## Session 14 - Multi-viewpoint versus single-viewpoint observations and modelling - Lessons learned from 10 years of STEREO

Barbara Thompson (NASA GSFC); Manuela Temmer (University of Graz); Jackie Davies (RAL Space); Volker Bothmer (University of Göttingen); Alexis Rouillard (IRAP); Stefaan Poedts (KU Leuven)
Friday 01/12, 9:45 - 13:00
Mercator

KEYWORDS - remote sensing, in-situ, multi-view point data, inner heliosphere, large-scale solar disturbances;

The launch of STEREO, at the end of 2006, heralded the start of a new era in the observation of the solar system. Together with SoHO, located at a fixed position at L1, STEREO has continuously provided multiple views of large-scale phenomena propagating through the inner heliosphere. With this unprecedented combination of remote-sensing and in-situ observations, in particular, we have been able to gain a much deeper understanding of the 3-dimensional nature of large-scale inner heliospheric structures such as coronal mass ejections (CMEs) and stream/corotating interaction regions (SIRs/CIRs). But what have we gleaned about the limitations of single-viewpoint observations? How can we apply that knowledge in a future with, potentially, only single-spacecraft observations? Moreover, what are the implications for the design of future multi-viewpoint missions?

In this session, we invite observational, theoretical, and modeling contributions that address these questions and cover studies on the evolution, propagation and morphology of large-scale structures (CMEs, SIRs & CIRs) from single- or multi-view point observations at any wavelength.

Poster Viewing
From Thursday morning to Friday noon

Talks
Friday December 1, 09:45 - 11:00, Mercator
Friday December 1, 11:45 - 13:00, Mercator

### Talks : Time schedule

Friday December 1, 09:45 - 11:00, Mercator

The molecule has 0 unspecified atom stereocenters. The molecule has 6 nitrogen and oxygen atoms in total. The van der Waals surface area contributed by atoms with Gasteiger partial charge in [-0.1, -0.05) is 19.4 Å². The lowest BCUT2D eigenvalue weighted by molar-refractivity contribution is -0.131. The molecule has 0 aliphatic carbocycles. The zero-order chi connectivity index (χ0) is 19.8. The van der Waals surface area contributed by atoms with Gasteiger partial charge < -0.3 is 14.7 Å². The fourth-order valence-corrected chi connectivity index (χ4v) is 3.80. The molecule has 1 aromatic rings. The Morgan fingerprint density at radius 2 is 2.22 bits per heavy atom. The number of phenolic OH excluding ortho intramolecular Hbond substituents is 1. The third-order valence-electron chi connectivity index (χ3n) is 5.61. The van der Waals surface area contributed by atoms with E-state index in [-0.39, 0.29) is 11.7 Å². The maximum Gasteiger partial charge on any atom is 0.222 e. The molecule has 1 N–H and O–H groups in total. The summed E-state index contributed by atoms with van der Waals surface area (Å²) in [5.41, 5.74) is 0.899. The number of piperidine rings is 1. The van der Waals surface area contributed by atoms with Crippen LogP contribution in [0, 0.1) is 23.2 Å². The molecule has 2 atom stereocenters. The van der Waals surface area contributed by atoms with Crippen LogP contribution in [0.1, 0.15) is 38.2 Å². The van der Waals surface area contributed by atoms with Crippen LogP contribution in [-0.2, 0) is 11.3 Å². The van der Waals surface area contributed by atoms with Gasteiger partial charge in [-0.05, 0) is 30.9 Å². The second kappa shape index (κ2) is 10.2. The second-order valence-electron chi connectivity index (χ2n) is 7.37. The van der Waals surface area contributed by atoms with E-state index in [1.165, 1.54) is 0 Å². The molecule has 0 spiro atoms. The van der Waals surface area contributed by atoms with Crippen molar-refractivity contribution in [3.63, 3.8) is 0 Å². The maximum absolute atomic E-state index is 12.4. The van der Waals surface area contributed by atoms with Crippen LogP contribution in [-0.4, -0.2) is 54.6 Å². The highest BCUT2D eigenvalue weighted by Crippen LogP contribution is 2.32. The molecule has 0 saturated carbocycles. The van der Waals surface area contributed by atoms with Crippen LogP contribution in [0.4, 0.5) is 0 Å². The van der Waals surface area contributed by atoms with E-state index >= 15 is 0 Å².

1 Deriving Kinematic Properties of Non-Radial and Asymmetric CMEs: Methods and Implications Thompson, B et al. e-Poster Barbara Thompson NASA Goddard Space Flight Center, USA There are several challenges in characterizing the kinematic properties of energetic CMEs. Most rapidly-evolving eruptions are accompanied by changes in the surrounding corona. The larger the impact on the surrounding corona, the more difficult it is to separate the “main” CME from the CME-associated brightenings. Complicating the issue is the range of observed propagation properties: super-radial expansion, asymmetric expansion, non-radial propagation, and alterations in the direction of propagation. These properties can be a function of both the internal magnetic structure of the CME and the structure of the corona through which the CME is propagating. While the relative contribution of internal/external factors can be difficult to assess, it is of fundamental importance because it not only reveals the nature of CMEs but also CME-associated phenomena. 2 Solar wind speed forecasting with a STEREO persistence model using uncertainty assessment from the evolution of coronal holes Temmer, M et al. e-Poster Manuela Temmer, Juergen Hinterreiter, Martin A. Reiss Institute of Physics, University of Graz, Austria We present the concept of a new persistence model to forecast the solar wind speed at 1 AU, using the advantage of multi-viewpoint satellite data. The model is based on STEREO in-situ measurements for satellite positions eastward of Earth, shifted forward by a variable time span according to the angle of the STEREO spacecraft with Earth (~2-10 days). The STEREO persistence model is applied on the time range 2008-2012 (STEREO-B) and 2017 (STEREO-A) and compared to a persistence model based on ACE data forward shifted by a full rotation. In addition, the STEREO persistence model is modified by assessing the speed uncertainties that are caused by the evolution of coronal holes (CH). We derive the information on CH evolution by comparing CH areas extracted in EUV data from STEREO and Earth perspective. Compared to an ACE based persistence model, the performance of the STEREO persistence model which takes into account the evolution of coronal holes, is able to reduce the number of missed high-speed streams by about 25%, the false alarms by about 20%, and to increase the hit rate by about 12%. 3 STEREO/SDO Observations of Stealthy but Earth-affecting CMEs Nitta, N et al. e-Poster Nariaki Nitta, Tamitha Mulligan [1]Lockheed Martin Advanced Technology Center; [2]The Aerospace Corporation We have long known about the existence of "problem" geomagnetic storms whose origins are elusive. In more general terms, not all the 1 AU disturbances can be clearly attributed to CMEs, HSSs or CIRs. When ICME signatures are found in in situ data, there is not always a flare or filament eruption on the Sun or even an obvious CME observed close to the Sun that correlates with the ICME within a reasonable time range. These ICMEs sometimes result in intense storms. Furthermore, there is a possibility that some of the more severe storms could be partly contributed by such ICMEs of unclear origin. Therefore space weather prediction will remain incomplete without properly understanding these ICMEs. Even if the ICME is paired with a CME, it is sometimes difficult to find where the latter comes from. This is often called the “stealth CME” that apparently lacks low coronal signatures (LCSs). STEREO's second and third view points have tremendously helped us determine its front-side origin and find when and where it forms and accelerates, which is important for isolating possible LCSs. Although SDO/AIA has been continuously taking full-disk EUV images in a wide temperature range since 2010, there are still a number of stealthy CMEs whose LCSs are unclear or ambiguous. It is assumed that they start at high altitudes, leaving weak or negligible LCSs. Some of them seem to involve multiple magnetic domains, including weak or open field regions. Using several examples including those that were observed in recent years, we emphasize the importance of monitoring the global Sun continuously, in order to detect and forecast these stealthy but Earth-affecting CMEs and to understand the eruption mechanisms behind them. 4 Continuous 360 degree observation of a large, long-living, low-latitude coronal hole during the maximum of solar cycle 24 Heinemann, S et al. e-Poster Stephan G. Heinemann[1], Manuela Temmer[1], Stefan Hofmeister[1], Astrid M. Veronig[1], Susanne Vennerstrom[2] [1]Institute for Physics, University of Graz, Austria; [2]Technical University of Denmark, DTU High speed solar wind streams (HSS) emanating from coronal holes, and associated stream interaction regions, may cause geomagnetic storms and deflect coronal mass ejections propagation in interplanetary space. By understanding the evolution and the relations between coronal holes and solar wind parameters, we increase our knowledge for improving space weather forecasts. We investigate the evolution of a persistent coronal hole using EUV data from STEREO-A/B and SDO over the timerange February 2012 –October 2012. Combined STEREO-SDO data enable a continuous observation of the CH covering 360° degrees over several rotations. Together with magnetic field measurements from SDO filtergrams and in-situ solar wind observations, we analyze during different evolutionary states of the CH, the solar surface properties of the CH (intensity, area, shape, magnetic flux) and its effects at 1AU (solar wind speed). As a result we find an evolutionary pattern in most parameters, clearly showing a growing, maximum and decaying phase. At time of maximum area the open flux also reaches its maximum with about 50%, this development can also be seen in the associated HSS. 5 Can coronal dimmings serve as proxy for characteristic CME parameters? Dissauer, K et al. e-Poster Karin Dissauer[1], Astrid M. Veronig[1,2], Manuela Temmer[1], Kamalam Vanninathan[1], Tatiana Podladchikova[3], Julia M. Riedl[1] [1]IGAM/Institute of Physics, University of Graz, Austria; [2]Kanzelhöhe Observatory/Institute of Physics, University of Graz, Austria; [3]Skolkovo Institute of Science and Technology, Russia Earth-directed coronal mass ejections (CMEs) are the main driver for space weather affecting the near-Earth environment. However, they allow the least accurate measurements of their properties due to strong projection effects towards the plane of sky. The most distinct phenomena associated with Earth-directed CMEs are coronal dimmings, i.e. regions of reduced emission in the extreme-ultraviolet (EUV) and soft X-rays. They are interpreted as density depletions due to the evacuation of plasma during the CME expansion. Investigating the properties of these low coronal footprints will provide us with important additional information on the initiation and early evolution of the associated CMEs. We take advantage of the quadrature position of the SDO and STEREO spacecraft, during 2010-2012, to study CMEs and their associated dimmings precisely. We select 76 events which show on-disk dimmings with respect to SDO and have CMEs which are observed off-limb by at least one of the two STEREO spacecraft. The on-disk coronal dimming evolution is studied using the high-cadence, multi-wavelengths data of SDO/AIA and the line-of-sight (LOS) magnetograms of SDO/HMI. We use the best combination of on-disk and off-limb signatures to establish a statistical relationship between Earth-directed CMEs and their associated coronal dimmings. The basic properties of the CME, such as initial velocity, acceleration, mass and initiation height are derived and compared with characteristic coronal dimming parameters like the magnetic flux, the area, the area growth rate and the total brightness. We find moderate correlations between the derived dimming parameters, the flare strength and the timing. The dimming parameters show the strongest correlations with the CME mass. These results establish the relationship between dimmings and CMEs, and provide a means to use single-view point observations of only coronal dimmings to constrain Earth-directed CME parameters. 6 Solar signatures and eruption mechanism of the August 14, 2010 coronal mass ejection D'huys, E et al. e-Poster Elke D’Huys[1,2], Daniel B. Seaton[1,3,4], Anik De Groof[5], David Berghmans[1], Stefaan Poedts[2] [1]Solar-Terrestrial Center for Excellence, Royal Observatory of Belgium, Solar Influences Data Analysis Center; [2]Centre for Mathematical Plasma-Astrophysics, Katholieke Universiteit Leuven; [3]Cooperative Institute for Research in Environmental Sciences, University of Colorado Boulder; [4]NOAA National Centers for Environmental Information; [5]European Space Agency/ESAC On August 14, 2010 a wide-angled coronal mass ejection (CME) was observed. This solar eruption originated from a destabilized filament that connected two active regions and the unwinding of this filament gave the eruption an untwisting motion that drew the attention of many observers. In addition to the erupting filament and the associated CME, several other low-coronal signatures that typically indicate the occurrence of a solar eruption were associated with this event. However, contrary to what was expected, the fast CME was accompanied by only a weak flare. We investigate the various eruption signatures that were observed for this event and focus on the kinematic evolution of the filament in order to determine its eruption mechanism using observations from a fleet of satellites, including STEREO, PROBA2, SOHO and SDO. Had this solar eruption occurred just a few days earlier, it could have been a significant event for space weather. The risk of underestimating the strength of this eruption based solely on the weak flare illustrates the need to include all eruption signatures in event analyses in order to obtain a complete picture of a solar eruption and assess its possible space weather impact. 7 Simulation of CMEs in 2007 – 2016 Using the WSA-ENLIL+Cone Modeling System Jian, L et al. p-Poster L.K. Jian[1,2], D. Odstrcil[3,2], M.L. Mays[2], A.P. Rouillard[4,5] [1]University of Maryland, College Park, MD, USA; [2]NASA Goddard Space Flight Center, Greenbelt, MD, USA; [3]George Mason University, Fairfax, VA, USA; [4]Institut de Recherche en Astrophysique et Planétologie, Paul Sabatier University, Toulouse, France; [5]Centre National de la Recherche Scientifique, UMR F-5277, Toulouse, France The global 3D MHD WSA-ENLIL+Cone modeling system has been widely used to predict CMEs. Based on the CME parameters fitted using the remote observations by single or multiple spacecraft, we have modeled thousands of CMEs in 2007-2016. About 200-300 of them propagate toward the Earth and are found in the simulation results. In comparison with the in situ observations of about 200 CMEs in the same period, we assess the performance of the WSA-ENLIL+Cone modeling system, discuss the factors affecting the ICME arrival time, and examine the cases in which there is a large discrepancy between the simulated and observed solar wind parameters. 8 A consideration of the multi-viewpoint and single-viewpoint exploitation of heliospheric imaging in light of the ten years of the STEREO/HI instruments Harrison, R et al. p-Poster Richard Harrison, Jackie Davies STFC-Rutherford Appleton Laboratory, Harwell, Oxfordshire OX11 0QX, UK After more than a decade of successful operation of the flagship Heliospheric Imager (HI) instruments on-board NASA’s twin-spacecraft STEREO mission, we are in a unique position to assess the large volume of research that exploits the data therefrom. In particular, we review those publications that endeavour to characterise the 3D kinematic properties of coronal mass ejections (CME), as they propagate out to 1 AU and beyond; such information is vital for the provision of accurate CME arrival predictions for space weather usage. In this presentation, we consider the benefits of heliospheric imaging from two vantage points over such imaging from a single view point. Given the expectation of future operational heliospheric imaging from only a single vantage point, such an assessment is timely. 9 Automated detection of coronal mass ejections in three-dimensions using multi-viewpoint observations Hutton, J et al. p-Poster Joseph Hutton, Huw Morgan Aberystwyth University A new, automated method of detecting Coronal Mass Ejections (CMEs) in three dimensions for the LASCO C2 and STEREO COR2 coronagraphs is presented. By triangulating isolated CME signal from the three coronagraphs over a sliding window of five hours, the most likely region through which CMEs pass at 5$R_{\odot}$ is identified. The centre and size of the region gives the most likely direction of propagation and approximate angular extent. The Automated CME Triangulation (ACT) method is tested extensively using a series of synthetic CME images created using a wireframe flux rope density model, and on a sample of real coronagraph data; including halo CMEs. The accuracy of the angular difference ($\sigma$) between the detection and true input of the synthetic CMEs is $\sigma$=7.14$^{\circ}$, and remains acceptable for a broad range of CME positions relative to the observer, the relative separation of the three observers, and even through the loss of one coronagraph. For real data, the method gives results that compare well with the distribution of low coronal sources and results from another instrument and technique made further from the Sun. The true 3D-corrected kinematics and mass/density are discussed. The results of the new method will be incorporated into the CORIMP database in the near future, enabling improved space weather diagnostics and forecasting. 10 A multi-spacecraft view of a giant filament eruption during 2009 september 26/27 Schmieder, B et al. p-Poster Brigitte Schmieder[1], Sanjay Gosain[2], Guy Artzner[3], Sergei Bogachev[4], Tibor Török[5] [1]LESIA, Observatoire de Paris, CNRS, UPMC, Université Paris Diderot, 5 Place Jules Janssen, F-92190 Meudon, France; [2]National Solar Observatory, 950 N. Cherry Avenue, Tucson, AZ 85719, USA; [3]CNRS UMR 8617, Institut d’astrophysique Spatiale (IAS), F-91405 Orsay Cedex, France; [4]Lebedev Physical Institute of Russian Academy of Science, Leninskij prospekt 53, Moscow 119991, Russia; [5]Predictive Science, Inc., 9990 Mesa Rim Rd., Suite 170, San Diego, CA 92121, USA We analyze multi-spacecraft observations of a giant ﬁlament eruption that occurred during 2009 September 26 and 27. The ﬁlament eruption was associated with a relatively slow coronal mass ejection. The ﬁlament consisted of a large and a small part, and both parts erupted nearly simultaneously. Here we focus on the eruption associated with the larger part of the ﬁlament. Detailed results can be found in Gosain et al (2012). (i) We use STEREO-A, SoHO/EIT and CORONAS/TESIS observations as a third eye (Earth view) to aid our measurements. (ii) Using trigonometry, we estimate the direction of propagation and derive the true height-time proﬁle of the ﬁlament, (iii) further, we develop a new tomographic method that can potentially provide a more robust three-dimensional (3D) reconstruction by exploiting multiple simultaneous views. We then analyze the kinematics of the eruptive ﬁlament during its rapid acceleration phase by ﬁtting different functional forms to the height-time data derived from the two methods. 11 Active region evolution and the formation of eruptive configurations Green, L et al. p-Poster Lucie Green, Alex James, Gherardo Valori, Stephanie Yardley Throughout their lifetimes, active regions can be the source of many CMEs. However, the frequency and magnitude of the region’s activity is dependent on the evolutionary stage of the active region. Combining photospheric and coronal data to capture the evolution of an active region, along with modelling of the magnetic field, has allowed a deeper understanding of the 3-dimensional magnetic field configurations that are responsible for CMEs. One particular configuration, known as a flux rope, has been identified in many CME source regions. This knowledge is feeding into our understanding of the physical processes that drive CMEs and may help in future CME predictions. This talk will look at why monitoring the time-history of active regions is important and whether knowing where the active region is in its lifetime helps understand the likelihood of CME activity. It will also address how flux ropes are identified in active regions and the timescales and mechanisms involved in their formation. 12 A regularised full-Newton VARPRO iteration for the stereoscopic reconstruction of loops in EUV images Chifu, I et al. p-Poster Bernd Inhester, Iulia Chifu Max Planck Institute for Solar System Research The reconstruction of bright coronal loops from stereo pairs of EUV images is considered an important tool to disentangle the complex 3D topology of the coronal magnetic field. Reconstructed loops have been used in different cases for the study of the magnetic field topology. Also, stereoscopically reconstructed prominences when seen as arch-like structures have been used in the determination of the CME kinematics. For the stereoscopic reconstruction one must follow two steps. First step is the tie-pointing of the same loop structure in each of the pair images. The second step uses the tie-points for a stereoscopic triangulation. While automized tools exist for the first step, we here propose an automatisation of the second step, the stereoscopic inversion. The procedure can take the placed tie-points from an image pair and calculate a spline-based approximation of the 3D loop shape from them. A preliminary version of our procedure has already been applied to observed image data in several cases. The work we present now is more robust since is using precise projective geometry for the image projection and can systematically be extended to any number of view directions.